It is never easy facing the realities of a loved one with a terminal illness. Yet, through the pain of the future loss, you still have to deal with the details that come with someone’s condition and their death. Then, of course, legal situations, additional expenses, and estate arrangements can cause further hardship for the family. Getting prepared and consulting with Nobles Law Firm early on will help you through this transition period.
Preparing for the End
It is difficult to think (let alone talk) about it, but preparing legally for medical choices is crucial. For instance, getting the legal documents completed before your loved one loses their capacity to authorize it will make decisions like end-of-life care and health care preferences far less complex.
- A living will includes any health care preferences your loved one chooses, like whether they want CPR, a feeding tube, dialysis, or other medical interventions.
- Either a health care power of attorneyor health care proxy authorizes someone “to act on an ill person’s behalf when necessary.”
In addition, it’s essential to talk about death, including funeral arrangements, with family, friends, and, most importantly, your loved one. Unfortunately, many people struggle to have these conversations. Everyone responds differently and needs different levels of comfort as things develop with the illness. Some need reassurance, others want to have direct conversations, and even more fear death and need empathy.
Making these decisions ahead of time and having frank conversations will help everyone, including your loved one.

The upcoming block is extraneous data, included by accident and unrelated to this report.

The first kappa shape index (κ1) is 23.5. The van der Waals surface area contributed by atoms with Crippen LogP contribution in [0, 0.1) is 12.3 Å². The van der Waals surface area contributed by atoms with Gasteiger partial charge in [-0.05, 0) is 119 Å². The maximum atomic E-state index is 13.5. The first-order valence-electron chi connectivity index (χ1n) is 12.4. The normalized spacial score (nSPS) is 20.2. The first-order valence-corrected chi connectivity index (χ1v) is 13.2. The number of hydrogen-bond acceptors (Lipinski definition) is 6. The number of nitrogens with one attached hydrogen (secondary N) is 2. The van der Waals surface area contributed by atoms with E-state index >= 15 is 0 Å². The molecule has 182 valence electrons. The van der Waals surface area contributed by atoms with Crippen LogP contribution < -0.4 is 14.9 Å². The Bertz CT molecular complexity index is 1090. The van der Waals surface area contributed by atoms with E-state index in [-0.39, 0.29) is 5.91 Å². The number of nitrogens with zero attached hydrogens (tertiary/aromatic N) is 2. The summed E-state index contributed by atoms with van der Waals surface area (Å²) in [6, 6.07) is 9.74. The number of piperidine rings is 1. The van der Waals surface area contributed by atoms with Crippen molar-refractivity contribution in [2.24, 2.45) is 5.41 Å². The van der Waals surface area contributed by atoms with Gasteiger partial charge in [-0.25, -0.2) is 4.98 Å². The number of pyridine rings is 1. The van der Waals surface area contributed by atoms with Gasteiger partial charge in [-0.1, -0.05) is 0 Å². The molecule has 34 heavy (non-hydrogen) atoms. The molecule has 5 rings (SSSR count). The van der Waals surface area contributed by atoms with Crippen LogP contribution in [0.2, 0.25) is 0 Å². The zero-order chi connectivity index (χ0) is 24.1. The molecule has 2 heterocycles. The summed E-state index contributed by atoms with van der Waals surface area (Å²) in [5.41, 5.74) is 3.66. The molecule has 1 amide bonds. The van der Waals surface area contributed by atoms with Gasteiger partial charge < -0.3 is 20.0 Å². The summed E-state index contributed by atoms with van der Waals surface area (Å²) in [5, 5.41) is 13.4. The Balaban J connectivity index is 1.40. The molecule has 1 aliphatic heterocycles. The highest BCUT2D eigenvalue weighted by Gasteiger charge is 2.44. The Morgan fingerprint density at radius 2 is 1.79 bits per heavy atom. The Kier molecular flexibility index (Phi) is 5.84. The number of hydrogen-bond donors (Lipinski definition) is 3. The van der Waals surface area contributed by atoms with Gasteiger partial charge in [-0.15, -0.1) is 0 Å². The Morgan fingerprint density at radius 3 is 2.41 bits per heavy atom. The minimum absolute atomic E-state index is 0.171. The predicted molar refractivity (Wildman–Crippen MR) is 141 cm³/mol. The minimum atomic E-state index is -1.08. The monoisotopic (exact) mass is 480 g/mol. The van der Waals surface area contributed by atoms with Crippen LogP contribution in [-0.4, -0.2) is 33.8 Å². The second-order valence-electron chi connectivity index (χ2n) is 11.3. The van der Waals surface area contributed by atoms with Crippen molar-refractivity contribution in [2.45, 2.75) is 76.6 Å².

Preparing the Home
While caring for your loved one, you may not be able to prepare their home for afterward adequately. You likely will focus on ensuring the medical supplies, bills, and other expenses involved in their care are taken care of but don’t always notice if their home starts to need attention.
When the time comes, the home will likely need to be sold. But, unlike selling your own home, getting the home ready for sale presents unique challenges.
The legalities of selling the home of a deceased family member are different than selling your own home. First, you’ll have to provide documentation, including the estate status and executor. Remember, the estate executor is not necessarily the spouse or next of kin. It is best to choose the person beforehand and someone “who is responsible and in a good mental state to make decisions.” There is also the probate process to consider as you get the home ready to sell.
We don’t realize how much stuff is in a home until we go to clean it out. Those closets you’ve put the blankets away in for years suddenly have noticeable knick-knacks, memories, clothes, and more. It can be a grueling process emotionally. To make it easier, ask for help. A friend may help by throwing out non-sentimental items like expired food, toothbrushes, and other toiletries.
Getting the home ready for market may require repairs and updates like painting, repairing cracked windows, and fixing leaky pipes. Connecting with a qualified real estate agent can advise you on which changes are necessary, such as:
- Updating or removing wallpaper
- Changing the lighting
- Removing all indications of a pet
Dealing with the legal, medical, and estate issues as early as possible allows you and your family to prepare mentally, emotionally, and physically for your loved one’s passing. Whether it’s obtaining a living will or having a friend help you clean out the family home for an estate sale, taking these necessary steps can allow you to grieve without too much extra stress.
Guest post by Lucille Rosetti.